Adding Towels to the Grocery List
March 24, 2012-- Home Textiles Today,
Trader Joe’s offers kitchen towels that supposedly absorb 10 times their weight in liquid.
While these are not the typical shopping lists most consumers carry into grocery and drug stores, they could be, as some home textiles - seemingly intended as impulse purchases - are popping up at these retail channels, just not a whole lot.
Drug and grocery stores account for a small part of overall home textiles sales in the country. But the size of these retailers - like drug chains with thousands of stores - and the frequency that consumers visit these stores for a huge range of products makes them a channel worth considering.
Logically, grocery stores often carry kitchen textiles. Maria Brous, director of media and community relations for Publix, a chain of 1,048 supermarkets in five southeastern states, said that "in general, our stores do not carry many textiles, and the ones we do carry are mainly for the kitchen. We maintain a limited selection for customer convenience."
According to the NPD Group's Consumer Tracking Service, combined grocery and drug stores represent 1% of total home textiles unit sales in 2011, with only slight growth over 2010, coming from the grocery segment.
The survey found that drug stores are showing a shift in product assortment - to more kitchen and dining products, and less bath. In 2011, bath accounted for three-quarters of home fashions unit sales, and kitchen and dining accounted for one in five units sold.
The Reallé Collection of microfiber sheet sets sold at Rite Aid come with four pillow cases, one fitted and one flat sheet.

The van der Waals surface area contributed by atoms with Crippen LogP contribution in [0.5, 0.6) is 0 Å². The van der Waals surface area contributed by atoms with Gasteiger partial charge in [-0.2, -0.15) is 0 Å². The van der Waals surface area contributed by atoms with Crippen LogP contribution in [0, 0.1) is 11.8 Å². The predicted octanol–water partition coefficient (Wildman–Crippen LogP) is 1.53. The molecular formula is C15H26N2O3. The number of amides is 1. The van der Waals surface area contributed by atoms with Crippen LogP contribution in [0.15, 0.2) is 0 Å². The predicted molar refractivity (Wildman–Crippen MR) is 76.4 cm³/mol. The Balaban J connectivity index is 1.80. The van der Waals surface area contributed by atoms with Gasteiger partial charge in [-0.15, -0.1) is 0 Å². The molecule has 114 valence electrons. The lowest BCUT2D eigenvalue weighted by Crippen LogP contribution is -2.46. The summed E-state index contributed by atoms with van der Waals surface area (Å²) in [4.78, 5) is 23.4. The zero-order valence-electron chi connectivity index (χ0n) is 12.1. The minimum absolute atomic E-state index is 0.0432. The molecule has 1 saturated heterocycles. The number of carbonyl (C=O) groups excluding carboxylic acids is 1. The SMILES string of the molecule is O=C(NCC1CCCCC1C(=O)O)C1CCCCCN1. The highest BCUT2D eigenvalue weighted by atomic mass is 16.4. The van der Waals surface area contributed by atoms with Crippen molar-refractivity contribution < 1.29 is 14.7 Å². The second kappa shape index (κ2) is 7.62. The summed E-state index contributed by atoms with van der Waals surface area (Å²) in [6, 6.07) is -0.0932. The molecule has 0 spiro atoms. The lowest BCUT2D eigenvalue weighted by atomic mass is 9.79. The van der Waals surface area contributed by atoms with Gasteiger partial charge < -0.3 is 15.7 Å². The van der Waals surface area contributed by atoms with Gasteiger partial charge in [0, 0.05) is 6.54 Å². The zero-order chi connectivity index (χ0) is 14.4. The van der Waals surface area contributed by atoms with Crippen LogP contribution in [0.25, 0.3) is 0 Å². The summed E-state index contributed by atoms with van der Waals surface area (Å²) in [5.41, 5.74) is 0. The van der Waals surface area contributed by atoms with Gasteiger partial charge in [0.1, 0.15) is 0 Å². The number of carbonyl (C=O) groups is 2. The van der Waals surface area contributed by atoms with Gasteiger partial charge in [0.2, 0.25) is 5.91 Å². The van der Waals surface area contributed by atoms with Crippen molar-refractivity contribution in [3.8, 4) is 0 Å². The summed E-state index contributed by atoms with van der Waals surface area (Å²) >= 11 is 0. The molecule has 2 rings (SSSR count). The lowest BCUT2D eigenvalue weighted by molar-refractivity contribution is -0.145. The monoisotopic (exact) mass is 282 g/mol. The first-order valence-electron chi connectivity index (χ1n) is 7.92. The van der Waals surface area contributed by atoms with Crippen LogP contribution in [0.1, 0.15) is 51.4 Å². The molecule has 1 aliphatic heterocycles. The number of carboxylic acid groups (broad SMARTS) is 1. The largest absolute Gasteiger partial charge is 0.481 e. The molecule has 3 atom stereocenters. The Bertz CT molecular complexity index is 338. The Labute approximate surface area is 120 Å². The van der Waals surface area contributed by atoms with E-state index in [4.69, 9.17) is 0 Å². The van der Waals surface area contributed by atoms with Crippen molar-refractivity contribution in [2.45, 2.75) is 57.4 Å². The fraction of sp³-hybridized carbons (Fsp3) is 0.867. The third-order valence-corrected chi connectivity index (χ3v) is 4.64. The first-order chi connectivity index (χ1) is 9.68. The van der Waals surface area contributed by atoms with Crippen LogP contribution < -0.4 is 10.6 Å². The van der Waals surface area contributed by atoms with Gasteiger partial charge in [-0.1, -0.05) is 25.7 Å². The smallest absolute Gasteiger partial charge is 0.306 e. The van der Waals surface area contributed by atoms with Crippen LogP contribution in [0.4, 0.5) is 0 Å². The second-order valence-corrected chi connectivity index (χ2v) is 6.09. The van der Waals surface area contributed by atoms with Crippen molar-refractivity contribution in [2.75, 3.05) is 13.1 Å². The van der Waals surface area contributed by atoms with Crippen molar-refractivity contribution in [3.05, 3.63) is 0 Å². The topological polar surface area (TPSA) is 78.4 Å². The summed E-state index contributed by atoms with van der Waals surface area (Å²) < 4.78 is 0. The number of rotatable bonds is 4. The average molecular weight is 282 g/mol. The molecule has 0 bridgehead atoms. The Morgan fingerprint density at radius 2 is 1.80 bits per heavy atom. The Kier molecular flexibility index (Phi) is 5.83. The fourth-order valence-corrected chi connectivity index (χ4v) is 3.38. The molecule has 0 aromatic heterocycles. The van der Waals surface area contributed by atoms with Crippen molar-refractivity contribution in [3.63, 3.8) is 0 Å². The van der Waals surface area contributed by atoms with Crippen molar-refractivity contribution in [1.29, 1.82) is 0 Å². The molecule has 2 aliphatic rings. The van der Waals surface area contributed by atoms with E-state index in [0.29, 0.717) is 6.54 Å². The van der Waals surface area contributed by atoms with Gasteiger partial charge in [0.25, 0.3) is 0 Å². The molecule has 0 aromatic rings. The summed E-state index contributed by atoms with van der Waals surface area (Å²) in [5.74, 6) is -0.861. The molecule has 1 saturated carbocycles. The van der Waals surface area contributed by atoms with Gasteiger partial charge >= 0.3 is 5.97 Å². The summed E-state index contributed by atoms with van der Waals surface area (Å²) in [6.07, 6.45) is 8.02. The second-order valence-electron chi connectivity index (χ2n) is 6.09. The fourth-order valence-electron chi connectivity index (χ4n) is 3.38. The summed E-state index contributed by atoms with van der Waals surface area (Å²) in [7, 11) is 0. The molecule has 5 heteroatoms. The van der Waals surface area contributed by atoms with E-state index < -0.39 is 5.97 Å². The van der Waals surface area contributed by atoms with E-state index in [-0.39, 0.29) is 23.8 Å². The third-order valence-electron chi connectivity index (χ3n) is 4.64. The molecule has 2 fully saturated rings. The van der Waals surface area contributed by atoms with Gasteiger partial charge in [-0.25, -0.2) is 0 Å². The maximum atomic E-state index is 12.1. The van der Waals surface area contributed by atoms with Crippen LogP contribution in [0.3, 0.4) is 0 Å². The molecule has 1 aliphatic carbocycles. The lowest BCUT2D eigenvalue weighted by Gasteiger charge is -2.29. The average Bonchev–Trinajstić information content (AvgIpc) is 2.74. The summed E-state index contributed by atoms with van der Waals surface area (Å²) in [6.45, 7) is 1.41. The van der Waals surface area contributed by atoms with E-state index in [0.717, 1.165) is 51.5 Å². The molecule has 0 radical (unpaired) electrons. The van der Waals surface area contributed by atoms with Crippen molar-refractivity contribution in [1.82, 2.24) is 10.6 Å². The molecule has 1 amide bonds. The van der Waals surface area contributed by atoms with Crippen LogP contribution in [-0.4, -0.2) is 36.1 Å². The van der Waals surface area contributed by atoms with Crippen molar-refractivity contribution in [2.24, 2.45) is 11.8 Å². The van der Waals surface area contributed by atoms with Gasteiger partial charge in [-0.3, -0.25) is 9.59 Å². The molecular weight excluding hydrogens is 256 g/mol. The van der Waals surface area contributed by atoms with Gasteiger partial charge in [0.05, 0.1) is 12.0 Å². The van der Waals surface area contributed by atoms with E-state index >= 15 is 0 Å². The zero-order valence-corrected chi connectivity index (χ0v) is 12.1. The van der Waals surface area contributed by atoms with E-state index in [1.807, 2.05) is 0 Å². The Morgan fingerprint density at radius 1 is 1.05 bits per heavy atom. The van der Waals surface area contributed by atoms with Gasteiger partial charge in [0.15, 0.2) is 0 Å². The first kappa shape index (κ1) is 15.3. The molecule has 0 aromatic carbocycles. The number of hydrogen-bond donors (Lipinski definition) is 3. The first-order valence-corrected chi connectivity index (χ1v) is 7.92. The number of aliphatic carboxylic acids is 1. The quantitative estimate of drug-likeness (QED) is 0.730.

Visits to grocery stores in Brooklyn found a slim selection of kitchen towels, usually just one style and sometimes only a single product was left on the shelf.
The Red Hook location of Fairway, which has 10 locations in the New York City metro area, offers a set of three 16-inch-by-19-inch kitchen towels for $5.99, made in China. Trader Joe's, which has 365 stores in 31 states, carries kitchen towels in its Court Street location that are made of 100% viscose and purportedly absorb 10 times their weight in liquid. The 14-by-10 towels are made in Germany and priced at $3.99 for two.
A search for home textiles at the big drug store chains turned up a large selection of pet beds and novelty pillows, and at a Rite Aid location on 5th Avenue in Park Slope, Brooklyn, sheet sets and pillows.
With perhaps a surprising name, the Reallé Collection are six-piece microfiber sheet sets that come with four pillow cases, one fitted and one flat sheet. The sets are made in China to U.S. specifications for SFD Manufacturers and come with a two-year warranty, according to the label, which also states the sheets
CVS stocks pet beds in two sizes and a range of colors.
The sheet sets may be less expensive at other locations: on the "I heart Rite Aid" website, which appears to be for fans of the retailer, one consumer claims to have purchased Reallé sheets sets for $19.99.
Alongside the sheet sets are American Dream standard-size pillows for $6.99. Labeled non-allergenic and made with 100% high-loft polyester fiber, they come with a one-year warranty.